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UV fluorescence and UV transmittance


In the 300 - 400 nm spectral range, fluorescence in proteins originates predominantly from tryptophan (Trp)  and tyrosine (Tyr) residues.  By choosing an exciting wavelength that induces fluorescence from tryptophan and, to some extent, tyrosine, most protein molecules can be detected. 

Fluorescence from Trp dominates over fluorescence from Tyr. Trp may also quench Tyr fluorescence. Trp fluorescence itself may be quenched by the presence of nearby charged residues, bound ligands, and cofactors, due to energy or electron transfer. The fluorescence quantum yield of Trip in proteins varies from 0 to 40%.

For example, hen egg white lysozyme, with 3 Tyr residues and 6 Trp residues, has a near-UV fluorescence quantum yield of 12%, owing mainly to two Trp residues that trap the excitation energy.

Left Top: Fluorescence from protein crystals buried in precipitate;

Left Bottom: Fluorescence from protein crystals lacking Trp


Prolonged excitation of Trp residues can result in photochemical conversion of amino acid and lead to a loss of near-UV fluorescence. Repeated high-intensity excitation at shorter wavelengths can cause denaturing and/or degradation of the protein. UVEX imager employs efficient optics and camera to allow operation at low excitation intensities.

UV transmission is a more dependable means of identifying the protein crystal when UV fluorescence is quenched by small molecules bound to the protein.

When the apo-protein is fluorescent and the complex is not, comparison of UV fluorescence image with UV transmission image provides a powerful method for detecting crystals of the complex.

transmission imaging also is very suitable for crystals of nucleic acids and does not require staining the crystals with fluorescent dye for identification.

The optics and the camera of UVEX are suited for UV transmission imaging. UV transmissions requires UV-transparent optics, filters different than needed for UV fluorescence, and a camera sensitive down to 280 nm, criteria that are met by UVEX imagers.

Right: Images of crystals of DNA-protein complex -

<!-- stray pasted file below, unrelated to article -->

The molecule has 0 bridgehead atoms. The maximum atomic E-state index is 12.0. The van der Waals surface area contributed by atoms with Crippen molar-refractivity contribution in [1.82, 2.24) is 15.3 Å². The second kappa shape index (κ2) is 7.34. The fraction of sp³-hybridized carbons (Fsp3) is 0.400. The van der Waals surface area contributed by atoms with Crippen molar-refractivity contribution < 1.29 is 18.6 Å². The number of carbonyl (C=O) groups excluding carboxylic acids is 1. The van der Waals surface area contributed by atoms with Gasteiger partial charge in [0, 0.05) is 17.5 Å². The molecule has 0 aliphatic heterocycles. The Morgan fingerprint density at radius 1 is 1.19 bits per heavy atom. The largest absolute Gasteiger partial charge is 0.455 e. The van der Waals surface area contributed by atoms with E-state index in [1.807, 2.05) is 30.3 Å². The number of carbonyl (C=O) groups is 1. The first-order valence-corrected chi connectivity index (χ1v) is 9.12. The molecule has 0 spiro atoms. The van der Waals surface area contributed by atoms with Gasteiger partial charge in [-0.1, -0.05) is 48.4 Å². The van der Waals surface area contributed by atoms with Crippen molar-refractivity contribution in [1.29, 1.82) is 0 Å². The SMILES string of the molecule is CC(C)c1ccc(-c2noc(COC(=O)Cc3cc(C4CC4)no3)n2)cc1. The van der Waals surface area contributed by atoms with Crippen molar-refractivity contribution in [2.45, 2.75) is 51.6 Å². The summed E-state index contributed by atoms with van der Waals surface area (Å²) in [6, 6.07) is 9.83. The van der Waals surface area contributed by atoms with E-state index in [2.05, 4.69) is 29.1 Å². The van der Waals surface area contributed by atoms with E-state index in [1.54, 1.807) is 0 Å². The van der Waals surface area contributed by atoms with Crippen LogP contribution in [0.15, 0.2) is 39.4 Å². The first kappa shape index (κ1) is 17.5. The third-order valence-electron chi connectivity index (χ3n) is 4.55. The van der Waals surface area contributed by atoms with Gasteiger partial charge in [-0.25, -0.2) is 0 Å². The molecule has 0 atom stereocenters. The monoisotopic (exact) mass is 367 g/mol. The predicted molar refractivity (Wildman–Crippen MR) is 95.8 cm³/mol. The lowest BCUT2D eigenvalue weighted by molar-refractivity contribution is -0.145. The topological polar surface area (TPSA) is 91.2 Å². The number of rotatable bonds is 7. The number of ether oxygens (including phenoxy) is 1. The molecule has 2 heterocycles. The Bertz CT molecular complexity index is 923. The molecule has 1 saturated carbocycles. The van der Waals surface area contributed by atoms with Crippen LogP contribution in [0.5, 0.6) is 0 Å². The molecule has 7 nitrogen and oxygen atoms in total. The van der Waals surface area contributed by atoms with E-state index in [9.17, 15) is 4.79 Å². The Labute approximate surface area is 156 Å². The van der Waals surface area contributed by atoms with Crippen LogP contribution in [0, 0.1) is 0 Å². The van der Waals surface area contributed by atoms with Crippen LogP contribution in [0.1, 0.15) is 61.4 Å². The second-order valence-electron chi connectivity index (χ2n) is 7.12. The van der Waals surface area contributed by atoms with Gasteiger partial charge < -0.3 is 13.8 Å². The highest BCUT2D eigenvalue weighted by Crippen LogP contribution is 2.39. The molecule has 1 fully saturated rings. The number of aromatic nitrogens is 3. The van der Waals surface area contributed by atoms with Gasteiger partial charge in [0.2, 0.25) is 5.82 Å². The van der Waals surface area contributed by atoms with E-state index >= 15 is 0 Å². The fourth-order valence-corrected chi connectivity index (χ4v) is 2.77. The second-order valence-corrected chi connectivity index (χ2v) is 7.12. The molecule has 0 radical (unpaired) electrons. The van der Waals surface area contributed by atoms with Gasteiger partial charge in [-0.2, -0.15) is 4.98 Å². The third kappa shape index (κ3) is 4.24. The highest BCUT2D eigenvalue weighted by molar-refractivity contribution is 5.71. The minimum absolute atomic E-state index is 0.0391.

Top: Transmission

Middle: UV fluorescence

Bottom: UV transmittance / absorbance

Publications where UVEX imager has had significant mention

  • From Screen to Structure with a Harvestable Microfluidic Device, Stojanoff et al. (2011), Acta Crystallogr F 67(Pt 8) 971-5

  • Use of Transmission Electron Microscopy to Identify Nanocrystals of Challenging Protein Targets, Stevenson et al. (2014) Proc Natl Acad Sci USA 111 (23): 8470-5

  • Transmission Electron Microscopy for the Evaluation and Optimization of Crystal Growth, Stevenson et al. (2016) Acta Crystallogr D 72(Pt 5) 603-15

  • Molecular mimicry in deoxy-nucleotide catalysis: the structure of dGTPase reveals the molecular basis of dGTP selectivity, Barnes et al. (2019) Proc Natl Acad Sci USA, 116 (19) 9333-39 

  • Hallucinating symmetric protein assemblies, Wicky, et al. (2022) Science, 378 (6615) 56-61

  • Design of stimulus-responsive two-state hinge proteins, Praetorius, et al. (2023) Science, 381 (6659) 754-760

  • Hallucination of closed repeat proteins containing central pockets, An, et al. (2023) Nature Structural & Molecular Biology

  • De novo design of highly selective miniprotein inhibitors of integrins αvβ6 and αvβ8, Roy, et al. (2023) Nature Communications

  • Directing polymorph specific calcium carbonate formation with de novo protein templates, Davila-Hernandez, et al. (2023)Nature Communications 14, 8191.

  • Precisely patterned nanofibres made from extendable protein multiplexes, Bethel, et al. (2023) Nature Chemistry 15 1664-71.

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